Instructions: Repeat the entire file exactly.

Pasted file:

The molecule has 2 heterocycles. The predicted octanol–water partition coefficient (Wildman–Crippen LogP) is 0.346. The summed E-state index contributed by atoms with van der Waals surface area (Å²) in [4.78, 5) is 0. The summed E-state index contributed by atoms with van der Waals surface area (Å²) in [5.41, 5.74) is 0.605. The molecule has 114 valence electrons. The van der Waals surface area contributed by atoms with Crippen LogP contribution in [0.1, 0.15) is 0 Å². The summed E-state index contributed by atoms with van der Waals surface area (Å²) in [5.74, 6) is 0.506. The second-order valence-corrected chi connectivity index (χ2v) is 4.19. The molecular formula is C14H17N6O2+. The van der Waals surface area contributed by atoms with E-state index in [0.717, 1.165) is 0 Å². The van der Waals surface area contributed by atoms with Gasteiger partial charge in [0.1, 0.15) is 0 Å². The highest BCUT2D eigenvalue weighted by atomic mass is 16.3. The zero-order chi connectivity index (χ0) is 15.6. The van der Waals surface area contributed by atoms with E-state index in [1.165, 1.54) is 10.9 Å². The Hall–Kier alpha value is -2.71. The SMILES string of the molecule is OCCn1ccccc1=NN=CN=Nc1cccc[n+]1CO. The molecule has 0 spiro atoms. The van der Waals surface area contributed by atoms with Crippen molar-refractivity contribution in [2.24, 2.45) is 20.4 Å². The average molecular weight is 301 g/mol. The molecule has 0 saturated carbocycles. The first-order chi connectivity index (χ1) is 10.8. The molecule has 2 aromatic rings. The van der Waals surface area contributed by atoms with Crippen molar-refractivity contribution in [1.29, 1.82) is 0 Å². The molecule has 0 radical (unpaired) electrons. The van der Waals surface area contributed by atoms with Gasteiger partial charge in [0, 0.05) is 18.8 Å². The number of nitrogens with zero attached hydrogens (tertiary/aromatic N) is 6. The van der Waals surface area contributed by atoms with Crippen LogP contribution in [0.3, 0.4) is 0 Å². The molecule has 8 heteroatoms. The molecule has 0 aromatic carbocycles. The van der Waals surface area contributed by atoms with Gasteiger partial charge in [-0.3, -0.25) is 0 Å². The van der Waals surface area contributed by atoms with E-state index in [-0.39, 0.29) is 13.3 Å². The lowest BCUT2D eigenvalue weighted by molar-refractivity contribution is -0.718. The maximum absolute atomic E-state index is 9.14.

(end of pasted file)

The molecule has 2 heterocycles. The predicted octanol–water partition coefficient (Wildman–Crippen LogP) is 0.346. The summed E-state index contributed by atoms with van der Waals surface area (Å²) in [4.78, 5) is 0. The summed E-state index contributed by atoms with van der Waals surface area (Å²) in [5.41, 5.74) is 0.605. The molecule has 114 valence electrons. The van der Waals surface area contributed by atoms with Crippen LogP contribution in [0.1, 0.15) is 0 Å². The summed E-state index contributed by atoms with van der Waals surface area (Å²) in [5.74, 6) is 0.506. The second-order valence-corrected chi connectivity index (χ2v) is 4.19. The molecular formula is C14H17N6O2+. The van der Waals surface area contributed by atoms with E-state index in [0.717, 1.165) is 0 Å². The van der Waals surface area contributed by atoms with Gasteiger partial charge in [0.1, 0.15) is 0 Å². The highest BCUT2D eigenvalue weighted by atomic mass is 16.3. The zero-order chi connectivity index (χ0) is 15.6. The van der Waals surface area contributed by atoms with E-state index in [1.165, 1.54) is 10.9 Å². The Hall–Kier alpha value is -2.71. The SMILES string of the molecule is OCCn1ccccc1=NN=CN=Nc1cccc[n+]1CO. The molecule has 0 spiro atoms. The van der Waals surface area contributed by atoms with Crippen molar-refractivity contribution in [2.24, 2.45) is 20.4 Å². The average molecular weight is 301 g/mol. The molecule has 0 saturated carbocycles. The first-order chi connectivity index (χ1) is 10.8. The molecule has 2 aromatic rings. The van der Waals surface area contributed by atoms with Crippen molar-refractivity contribution in [1.29, 1.82) is 0 Å². The molecule has 0 radical (unpaired) electrons. The van der Waals surface area contributed by atoms with Gasteiger partial charge in [0, 0.05) is 18.8 Å². The number of nitrogens with zero attached hydrogens (tertiary/aromatic N) is 6. The van der Waals surface area contributed by atoms with Crippen LogP contribution in [0.3, 0.4) is 0 Å². The molecule has 8 heteroatoms. The molecule has 0 aromatic carbocycles. The van der Waals surface area contributed by atoms with Gasteiger partial charge in [-0.3, -0.25) is 0 Å². The van der Waals surface area contributed by atoms with E-state index in [-0.39, 0.29) is 13.3 Å². The lowest BCUT2D eigenvalue weighted by molar-refractivity contribution is -0.718. The maximum absolute atomic E-state index is 9.14.